Apple among tech leaders developing next PC to HDTV interface

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Comments

  • Reply 21 of 71
    wmfwmf Posts: 1,164member
    Quote:

    Originally posted by melgross

    It's because it's protected that you can't record it.



    The concern is that the digital signal can be intercepted between the device outputting the signal, and the device displaying it. A box could built that would go between the output and the input. This would output the digital stream to a recorder, or HD.




    Sorry; I don't agree. Even if HDMI had no DRM, a box that could record it would be ridiculously expensive. (e.g. there is one piece of equipment on the market that can record DVI, and it costs ~$1,700 and you have to have a ~$2,000 PC to plug it into.)
  • Reply 22 of 71
    melgrossmelgross Posts: 33,585member
    Quote:

    Originally posted by hmurchison

    I like the bandwidth 16Gbps sounds like overkill but at this rate UHD 4k resolution should be possible.



    What I'd love to see in a universal connection is the ability to have 3 different types.



    UDI-V- Video only

    UDI-AV Audio and Video

    UDI-AVP Audio,Video and Power



    That way you'd match the appropriate cable to the environment. For smaller devices the AVP cable could provide say 10 watts of power or less. Perfect for powering portable devices or phones with screens on them.




    The cable should be fairly thin, as it is. The advantage to having one spec, is that it is cheaper to implement, simpler to stock, and easier for the consumer to buy.



    You know all of the problems people have in trying to figure out which Firewire or USB cable to get.
  • Reply 23 of 71
    gongon Posts: 2,437member
    Quote:

    Originally posted by melgross

    Oh please. Don't pretend.



    First you pretend that you will be able to do what can't be done




    I don't have a TV, I don't have a radio, and I'm quite happy copying stuff off the Internet and renting and buying it in forms I know I can use the way I want, whether non-DRM or with breakable DRM. Where's the "pretend" in this?



    In all likelyhood I'll eventually buy a display that supports DRM'd input, but that doesn't mean I need to feed it DRM'd input. Similarly, I'll eventually buy a computer that has DRM'd output when using the official software. Doesn't mean I need to use the official software.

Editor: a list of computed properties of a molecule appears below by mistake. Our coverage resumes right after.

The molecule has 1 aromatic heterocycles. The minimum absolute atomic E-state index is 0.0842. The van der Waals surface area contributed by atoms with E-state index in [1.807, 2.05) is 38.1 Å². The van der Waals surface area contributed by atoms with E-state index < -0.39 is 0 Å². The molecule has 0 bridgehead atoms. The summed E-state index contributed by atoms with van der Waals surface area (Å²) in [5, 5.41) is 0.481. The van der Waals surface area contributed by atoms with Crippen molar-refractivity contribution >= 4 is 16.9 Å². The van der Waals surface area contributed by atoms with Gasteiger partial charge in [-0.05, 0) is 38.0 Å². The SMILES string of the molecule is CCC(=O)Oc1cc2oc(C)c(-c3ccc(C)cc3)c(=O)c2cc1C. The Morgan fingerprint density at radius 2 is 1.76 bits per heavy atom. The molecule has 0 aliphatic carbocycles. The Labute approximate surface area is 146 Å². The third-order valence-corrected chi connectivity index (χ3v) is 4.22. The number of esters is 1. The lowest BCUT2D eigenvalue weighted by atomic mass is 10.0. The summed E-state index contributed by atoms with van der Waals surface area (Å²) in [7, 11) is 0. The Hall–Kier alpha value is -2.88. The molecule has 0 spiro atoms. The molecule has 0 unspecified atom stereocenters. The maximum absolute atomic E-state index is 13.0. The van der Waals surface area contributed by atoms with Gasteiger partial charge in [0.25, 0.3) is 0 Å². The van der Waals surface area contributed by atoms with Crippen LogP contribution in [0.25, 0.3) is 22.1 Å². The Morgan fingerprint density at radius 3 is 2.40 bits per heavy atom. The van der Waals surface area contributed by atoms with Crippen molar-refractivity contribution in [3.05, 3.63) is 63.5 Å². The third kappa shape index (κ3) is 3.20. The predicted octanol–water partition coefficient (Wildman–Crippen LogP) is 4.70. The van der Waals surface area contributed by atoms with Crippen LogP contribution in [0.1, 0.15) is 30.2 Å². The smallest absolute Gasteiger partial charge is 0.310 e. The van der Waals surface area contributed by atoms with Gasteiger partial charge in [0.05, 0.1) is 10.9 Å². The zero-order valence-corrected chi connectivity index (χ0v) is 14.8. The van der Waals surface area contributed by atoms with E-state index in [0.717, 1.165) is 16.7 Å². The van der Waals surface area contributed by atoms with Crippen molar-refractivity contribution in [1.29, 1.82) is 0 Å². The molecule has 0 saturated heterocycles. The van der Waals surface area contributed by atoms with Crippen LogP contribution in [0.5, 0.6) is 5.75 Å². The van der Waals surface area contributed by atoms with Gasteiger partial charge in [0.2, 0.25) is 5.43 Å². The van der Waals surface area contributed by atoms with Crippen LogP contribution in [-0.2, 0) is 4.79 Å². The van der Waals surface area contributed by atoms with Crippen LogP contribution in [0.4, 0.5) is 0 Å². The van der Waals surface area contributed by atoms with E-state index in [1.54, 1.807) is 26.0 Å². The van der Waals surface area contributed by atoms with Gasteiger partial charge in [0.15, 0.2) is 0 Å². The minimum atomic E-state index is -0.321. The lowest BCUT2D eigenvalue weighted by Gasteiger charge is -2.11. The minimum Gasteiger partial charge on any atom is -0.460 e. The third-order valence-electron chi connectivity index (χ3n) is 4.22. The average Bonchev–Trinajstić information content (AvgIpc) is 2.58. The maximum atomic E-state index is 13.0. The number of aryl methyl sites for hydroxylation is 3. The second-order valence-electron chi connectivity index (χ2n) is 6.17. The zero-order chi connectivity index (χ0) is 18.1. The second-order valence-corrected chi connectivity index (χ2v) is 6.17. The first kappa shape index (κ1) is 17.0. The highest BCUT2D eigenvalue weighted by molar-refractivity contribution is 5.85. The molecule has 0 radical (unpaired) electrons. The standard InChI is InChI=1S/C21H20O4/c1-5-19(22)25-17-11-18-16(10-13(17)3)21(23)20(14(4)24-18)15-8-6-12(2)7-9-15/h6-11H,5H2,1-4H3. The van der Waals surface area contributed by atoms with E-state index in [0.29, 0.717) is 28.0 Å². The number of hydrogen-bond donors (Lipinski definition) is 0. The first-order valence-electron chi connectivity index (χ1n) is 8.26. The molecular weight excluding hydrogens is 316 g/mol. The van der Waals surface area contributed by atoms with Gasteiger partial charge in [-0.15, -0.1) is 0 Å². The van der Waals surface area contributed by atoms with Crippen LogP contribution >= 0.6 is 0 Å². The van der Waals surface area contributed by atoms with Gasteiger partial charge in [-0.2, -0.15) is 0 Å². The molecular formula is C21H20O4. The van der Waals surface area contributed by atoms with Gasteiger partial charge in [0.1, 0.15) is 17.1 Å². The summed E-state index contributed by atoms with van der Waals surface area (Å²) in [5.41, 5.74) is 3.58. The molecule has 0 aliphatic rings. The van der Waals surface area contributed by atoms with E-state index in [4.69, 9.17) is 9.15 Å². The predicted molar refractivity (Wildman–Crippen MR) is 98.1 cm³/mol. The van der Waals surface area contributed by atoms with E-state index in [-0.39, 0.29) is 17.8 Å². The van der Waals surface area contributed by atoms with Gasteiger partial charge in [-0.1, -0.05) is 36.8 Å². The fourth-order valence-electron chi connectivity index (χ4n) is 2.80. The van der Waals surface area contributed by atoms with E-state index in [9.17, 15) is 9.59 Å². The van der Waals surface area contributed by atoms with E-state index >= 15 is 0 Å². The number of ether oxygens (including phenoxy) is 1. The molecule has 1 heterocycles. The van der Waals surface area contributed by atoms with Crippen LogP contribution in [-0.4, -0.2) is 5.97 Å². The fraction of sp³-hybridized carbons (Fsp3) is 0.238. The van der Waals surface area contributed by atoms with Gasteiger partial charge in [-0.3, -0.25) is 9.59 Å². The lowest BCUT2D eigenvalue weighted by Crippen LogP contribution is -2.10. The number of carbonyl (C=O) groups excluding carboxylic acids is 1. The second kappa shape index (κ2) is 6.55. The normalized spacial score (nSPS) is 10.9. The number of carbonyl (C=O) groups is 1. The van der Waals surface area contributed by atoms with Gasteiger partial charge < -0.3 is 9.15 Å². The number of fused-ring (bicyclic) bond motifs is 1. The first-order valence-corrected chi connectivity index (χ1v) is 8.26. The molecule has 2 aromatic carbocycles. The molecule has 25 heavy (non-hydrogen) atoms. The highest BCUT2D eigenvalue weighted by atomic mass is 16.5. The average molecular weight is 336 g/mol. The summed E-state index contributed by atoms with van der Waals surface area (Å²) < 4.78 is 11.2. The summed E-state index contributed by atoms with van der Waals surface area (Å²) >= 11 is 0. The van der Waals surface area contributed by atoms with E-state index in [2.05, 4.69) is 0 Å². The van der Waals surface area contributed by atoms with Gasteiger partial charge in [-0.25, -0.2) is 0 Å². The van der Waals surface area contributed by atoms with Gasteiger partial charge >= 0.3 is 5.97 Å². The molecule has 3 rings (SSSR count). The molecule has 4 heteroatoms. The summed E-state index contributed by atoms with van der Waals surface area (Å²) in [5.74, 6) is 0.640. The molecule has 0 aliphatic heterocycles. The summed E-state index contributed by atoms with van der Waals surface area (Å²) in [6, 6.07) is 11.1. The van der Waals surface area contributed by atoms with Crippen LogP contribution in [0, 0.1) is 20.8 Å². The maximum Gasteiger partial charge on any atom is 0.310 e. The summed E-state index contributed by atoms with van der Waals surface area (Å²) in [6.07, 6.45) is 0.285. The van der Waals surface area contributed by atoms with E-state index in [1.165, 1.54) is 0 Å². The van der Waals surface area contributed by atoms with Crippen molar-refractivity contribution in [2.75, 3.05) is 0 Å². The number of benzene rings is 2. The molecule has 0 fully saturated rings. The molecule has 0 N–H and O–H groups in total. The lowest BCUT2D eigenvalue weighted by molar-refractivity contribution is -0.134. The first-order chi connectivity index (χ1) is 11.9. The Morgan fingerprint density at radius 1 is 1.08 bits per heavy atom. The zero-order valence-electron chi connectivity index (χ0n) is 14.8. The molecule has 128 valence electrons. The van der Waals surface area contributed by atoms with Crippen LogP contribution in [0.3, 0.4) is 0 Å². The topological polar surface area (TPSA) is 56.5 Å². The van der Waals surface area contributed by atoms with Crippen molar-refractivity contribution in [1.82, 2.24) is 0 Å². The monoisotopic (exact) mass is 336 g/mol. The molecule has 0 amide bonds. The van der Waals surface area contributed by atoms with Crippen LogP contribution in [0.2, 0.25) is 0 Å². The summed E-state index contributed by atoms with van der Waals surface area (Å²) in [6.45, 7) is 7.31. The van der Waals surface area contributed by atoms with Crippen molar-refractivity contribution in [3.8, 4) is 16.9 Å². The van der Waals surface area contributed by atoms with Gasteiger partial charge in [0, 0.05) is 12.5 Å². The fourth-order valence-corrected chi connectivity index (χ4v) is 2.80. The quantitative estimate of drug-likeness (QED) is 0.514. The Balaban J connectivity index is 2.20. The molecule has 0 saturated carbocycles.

As for stripping the new protection off, adapters to remove HDCP from DVI were already for sale a while ago.
    Quote:

    and then you pretend that pirating isn't the reason DRM was invented.



    I said nothing of the kind. It is entirely plausible it was invented for that. But the DRM in products today doesn't have anything to do with piracy. It has little to do with copyright infringement through P2P. It is there to stop fair use, to stop competition, and to stop casual copyright infringement (say, copying content and selling the original media forward). Piracy is not a reason for putting DRM on content today.
  • Reply 24 of 71
    How about the fact that the current official spec of HDMI doesn't support 1080p? And doesn't have enough actual bandwidth for HDCP? It's all "theoretical" Seach "1080p only vga" on google and you'll find out all about it.



    HDMI connections suck, I should know I have a $7.5k 67" 1080p samsung television. HDMI audio is crappy, and support for channels is limited, and the bandwidth in "theory" should support HDCP but in reality it can't even drive 1080p properly.



    HDMI was doomed from the start.







    [





    QUOTE]Originally posted by hmurchison

    I can't find their website.



    I don't see what UDI does that HDMI doesn't already.



    HDMI



    Supports Audio,Video and RGB

    Supports HDCP

    Supports DVI signals

    Supports longer cable lengths



    What this sounds like is a group of vendors that want the industry to again move to "yet another connection" I want to see hard proof that this UDI connection is worthy of the long and arduous process of upgrading components again.
    [/QUOTE]
  • Reply 25 of 71
    melgrossmelgross Posts: 33,585member
    Quote:

    Originally posted by Gon